“In 1970s China we lived an uneducated, rural life with no television, no books or magazines, and no access to information that wasn’t state-controlled. With Communist ideology running from top to bottom, there was barely any room for personal discussion about love or intimacy. I don’t ever remember having heard the word ‘love’ before I had turned twelve or thirteen. No one ever mentioned it. Or if I did hear it, it would have been used in propaganda about Mao, and the Communist Party. But they would use the word re ai, literally ‘hot love,’ or passionate devotion. You were supposed to devote yourself entirely to the Communist Part and Chairman Mao. Personal love was the last thing one should be concerned with. I wondered, years later, whether that was why my grandmother took to crying alone in her kitchen corner so often. There was so little love in her life. And she didn’t ‘love’ or understand Communism and the ideology of Chairman Mao either. She probably loved her son, my father. But he barely ever came home. Were we abandoned by him and by my mother, or by the idea that you should ‘devote your life passionately?”
An excerpt from Once Upon a Time in the East: A Story of Growing Up by Xiaolu Guo, published by Chatto & Windus, p. 27.
On Wednesday 26th April we will be welcoming novelist and filmmaker Xiaolu Guo who was named as one of Granta’s Best of Young British Novelists in 2013 to talk about her recently published memoir, Once Upon a Time in the East: A Story of Growing Up.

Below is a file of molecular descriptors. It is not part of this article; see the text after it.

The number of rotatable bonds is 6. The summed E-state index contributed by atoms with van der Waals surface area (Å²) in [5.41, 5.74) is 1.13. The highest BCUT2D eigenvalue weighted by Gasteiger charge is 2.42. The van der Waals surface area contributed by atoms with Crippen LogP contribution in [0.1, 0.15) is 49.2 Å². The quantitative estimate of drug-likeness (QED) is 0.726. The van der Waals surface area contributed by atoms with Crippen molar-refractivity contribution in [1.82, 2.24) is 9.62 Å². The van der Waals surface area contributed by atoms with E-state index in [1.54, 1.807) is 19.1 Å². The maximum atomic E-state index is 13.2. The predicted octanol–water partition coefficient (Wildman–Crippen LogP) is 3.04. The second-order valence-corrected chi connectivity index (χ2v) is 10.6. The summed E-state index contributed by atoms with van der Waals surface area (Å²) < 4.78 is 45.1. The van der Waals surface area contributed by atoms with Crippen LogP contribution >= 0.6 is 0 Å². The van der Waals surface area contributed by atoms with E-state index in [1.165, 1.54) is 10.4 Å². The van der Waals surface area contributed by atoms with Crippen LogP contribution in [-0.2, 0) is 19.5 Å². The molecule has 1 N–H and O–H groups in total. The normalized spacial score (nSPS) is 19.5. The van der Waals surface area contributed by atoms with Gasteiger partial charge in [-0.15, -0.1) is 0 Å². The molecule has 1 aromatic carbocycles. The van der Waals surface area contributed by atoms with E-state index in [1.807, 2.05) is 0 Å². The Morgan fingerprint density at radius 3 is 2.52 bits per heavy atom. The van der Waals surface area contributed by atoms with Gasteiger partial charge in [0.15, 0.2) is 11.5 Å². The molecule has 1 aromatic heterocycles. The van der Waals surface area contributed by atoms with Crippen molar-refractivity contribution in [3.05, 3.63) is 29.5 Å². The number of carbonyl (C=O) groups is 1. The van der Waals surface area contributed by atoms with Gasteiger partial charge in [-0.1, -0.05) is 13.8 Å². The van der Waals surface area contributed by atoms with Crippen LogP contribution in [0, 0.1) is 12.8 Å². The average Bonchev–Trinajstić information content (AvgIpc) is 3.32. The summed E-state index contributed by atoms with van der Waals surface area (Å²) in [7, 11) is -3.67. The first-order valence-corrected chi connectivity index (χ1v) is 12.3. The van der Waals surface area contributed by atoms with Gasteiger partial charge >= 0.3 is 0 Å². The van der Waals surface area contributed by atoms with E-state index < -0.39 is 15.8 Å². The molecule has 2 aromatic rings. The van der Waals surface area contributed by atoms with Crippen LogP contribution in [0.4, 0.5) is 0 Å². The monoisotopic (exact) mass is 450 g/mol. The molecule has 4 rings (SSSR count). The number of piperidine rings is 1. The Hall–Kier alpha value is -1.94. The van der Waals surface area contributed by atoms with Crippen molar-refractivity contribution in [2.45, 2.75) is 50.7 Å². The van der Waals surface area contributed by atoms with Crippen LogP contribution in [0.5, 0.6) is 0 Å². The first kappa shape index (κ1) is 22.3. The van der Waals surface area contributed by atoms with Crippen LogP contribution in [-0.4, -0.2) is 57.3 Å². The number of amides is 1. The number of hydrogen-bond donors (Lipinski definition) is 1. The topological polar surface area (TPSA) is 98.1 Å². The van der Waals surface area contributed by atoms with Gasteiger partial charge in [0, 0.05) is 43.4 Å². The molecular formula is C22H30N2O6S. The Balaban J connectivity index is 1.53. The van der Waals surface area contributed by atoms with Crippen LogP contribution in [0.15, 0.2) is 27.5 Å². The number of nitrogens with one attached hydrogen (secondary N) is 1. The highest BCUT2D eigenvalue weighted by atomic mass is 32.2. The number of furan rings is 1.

Xiaolu Guo met her parents for the first time when she was six. They were strangers to her. When she was born her parents handed her over to a childless peasant couple in the mountains. Aged two, and suffering from malnutrition on a diet of yam’s leaves, the couple found out where her grandparents lived and entrusted her to her grandmother; a woman who had suffered greatly in her marriage and from whom Guo would learn the meaning of love. In her candid memoir, Xiaolu Guo takes us through these early beginnings in a run-down shack through to film school in a rapidly changing Beijing, navigating the everyday peculiarity of modern China: censorship, underground art and Western boyfriends.
By the time Guo left Beijing in 2002 on a scholarship to study in a picturesque British village she had already published six books. Now after over a decade in Europe, her tale of East to West resonates with the insight that can only come from someone who is both an outsider and an insider. Extending from childhood to womanhood and artistry to motherhood, Guo’s memoir is a handbook of life lessons for people from all walks of life.
Xiaolu Guo will be in conversation with Pamela Kember, Head of Arts & Learning at Asia House, about her memories of growing up in a changing China. The talk will be followed by a book signing and drinks reception sponsored by event partner PAWA (Pan Asian Women’s Association).
To book tickets for this event, please click here
General: £10, Concessions: Asia House Arts Members: £5
Asia House Arts Members need to enter their unique membership number when booking online. This can be found on the back of your membership card. Please call 0207 307 5454 if you experience any issues booking tickets.